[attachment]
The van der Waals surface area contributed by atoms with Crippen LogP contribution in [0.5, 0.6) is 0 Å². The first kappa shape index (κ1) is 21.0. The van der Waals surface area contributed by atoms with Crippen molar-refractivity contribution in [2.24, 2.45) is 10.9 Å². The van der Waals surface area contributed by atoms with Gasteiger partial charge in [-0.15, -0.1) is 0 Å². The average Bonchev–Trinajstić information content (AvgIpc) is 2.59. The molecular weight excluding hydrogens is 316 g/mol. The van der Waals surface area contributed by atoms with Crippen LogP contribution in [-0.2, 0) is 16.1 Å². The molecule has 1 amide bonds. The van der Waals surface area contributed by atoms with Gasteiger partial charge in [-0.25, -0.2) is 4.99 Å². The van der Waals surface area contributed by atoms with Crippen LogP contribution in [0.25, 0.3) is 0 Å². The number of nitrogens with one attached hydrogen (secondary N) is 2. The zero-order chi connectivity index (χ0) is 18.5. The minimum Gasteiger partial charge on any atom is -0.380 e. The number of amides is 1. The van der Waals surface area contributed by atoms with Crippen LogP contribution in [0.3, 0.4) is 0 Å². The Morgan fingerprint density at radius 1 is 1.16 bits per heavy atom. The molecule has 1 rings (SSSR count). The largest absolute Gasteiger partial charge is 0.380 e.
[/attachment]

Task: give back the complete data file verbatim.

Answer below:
The van der Waals surface area contributed by atoms with Crippen LogP contribution in [0.5, 0.6) is 0 Å². The first kappa shape index (κ1) is 21.0. The van der Waals surface area contributed by atoms with Crippen molar-refractivity contribution in [2.24, 2.45) is 10.9 Å². The van der Waals surface area contributed by atoms with Gasteiger partial charge in [-0.15, -0.1) is 0 Å². The average Bonchev–Trinajstić information content (AvgIpc) is 2.59. The molecular weight excluding hydrogens is 316 g/mol. The van der Waals surface area contributed by atoms with Crippen LogP contribution in [-0.2, 0) is 16.1 Å². The molecule has 1 amide bonds. The van der Waals surface area contributed by atoms with Gasteiger partial charge in [-0.25, -0.2) is 4.99 Å². The van der Waals surface area contributed by atoms with Crippen LogP contribution in [0.25, 0.3) is 0 Å². The number of nitrogens with one attached hydrogen (secondary N) is 2. The zero-order chi connectivity index (χ0) is 18.5. The minimum Gasteiger partial charge on any atom is -0.380 e. The number of amides is 1. The van der Waals surface area contributed by atoms with Crippen LogP contribution in [0.3, 0.4) is 0 Å². The Morgan fingerprint density at radius 1 is 1.16 bits per heavy atom. The molecule has 1 rings (SSSR count). The largest absolute Gasteiger partial charge is 0.380 e.